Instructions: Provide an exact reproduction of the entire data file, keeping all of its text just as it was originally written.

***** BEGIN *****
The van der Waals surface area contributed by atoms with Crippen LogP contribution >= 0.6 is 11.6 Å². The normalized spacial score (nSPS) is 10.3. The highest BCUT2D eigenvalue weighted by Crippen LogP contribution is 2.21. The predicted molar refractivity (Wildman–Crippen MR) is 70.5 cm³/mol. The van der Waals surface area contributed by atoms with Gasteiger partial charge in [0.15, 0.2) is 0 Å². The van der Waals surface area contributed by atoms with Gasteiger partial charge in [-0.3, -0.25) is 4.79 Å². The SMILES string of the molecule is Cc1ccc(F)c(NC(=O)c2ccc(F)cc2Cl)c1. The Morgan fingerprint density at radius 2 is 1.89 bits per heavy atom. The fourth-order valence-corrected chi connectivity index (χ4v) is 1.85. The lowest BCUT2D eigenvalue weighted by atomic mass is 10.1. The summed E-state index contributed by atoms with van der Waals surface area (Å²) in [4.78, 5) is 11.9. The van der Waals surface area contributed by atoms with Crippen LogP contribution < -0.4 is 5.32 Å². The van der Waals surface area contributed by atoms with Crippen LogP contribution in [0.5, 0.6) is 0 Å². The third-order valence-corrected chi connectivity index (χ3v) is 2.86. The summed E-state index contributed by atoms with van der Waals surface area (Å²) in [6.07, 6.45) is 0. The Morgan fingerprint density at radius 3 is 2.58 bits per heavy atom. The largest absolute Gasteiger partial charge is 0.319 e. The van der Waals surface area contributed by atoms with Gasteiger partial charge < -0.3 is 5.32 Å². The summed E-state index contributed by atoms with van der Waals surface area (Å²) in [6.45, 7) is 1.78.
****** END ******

The van der Waals surface area contributed by atoms with Crippen LogP contribution >= 0.6 is 11.6 Å². The normalized spacial score (nSPS) is 10.3. The highest BCUT2D eigenvalue weighted by Crippen LogP contribution is 2.21. The predicted molar refractivity (Wildman–Crippen MR) is 70.5 cm³/mol. The van der Waals surface area contributed by atoms with Gasteiger partial charge in [0.15, 0.2) is 0 Å². The van der Waals surface area contributed by atoms with Gasteiger partial charge in [-0.3, -0.25) is 4.79 Å². The SMILES string of the molecule is Cc1ccc(F)c(NC(=O)c2ccc(F)cc2Cl)c1. The Morgan fingerprint density at radius 2 is 1.89 bits per heavy atom. The fourth-order valence-corrected chi connectivity index (χ4v) is 1.85. The lowest BCUT2D eigenvalue weighted by atomic mass is 10.1. The summed E-state index contributed by atoms with van der Waals surface area (Å²) in [4.78, 5) is 11.9. The van der Waals surface area contributed by atoms with Crippen LogP contribution < -0.4 is 5.32 Å². The van der Waals surface area contributed by atoms with Crippen LogP contribution in [0.5, 0.6) is 0 Å². The third-order valence-corrected chi connectivity index (χ3v) is 2.86. The summed E-state index contributed by atoms with van der Waals surface area (Å²) in [6.07, 6.45) is 0. The Morgan fingerprint density at radius 3 is 2.58 bits per heavy atom. The largest absolute Gasteiger partial charge is 0.319 e. The van der Waals surface area contributed by atoms with Gasteiger partial charge < -0.3 is 5.32 Å². The summed E-state index contributed by atoms with van der Waals surface area (Å²) in [6.45, 7) is 1.78.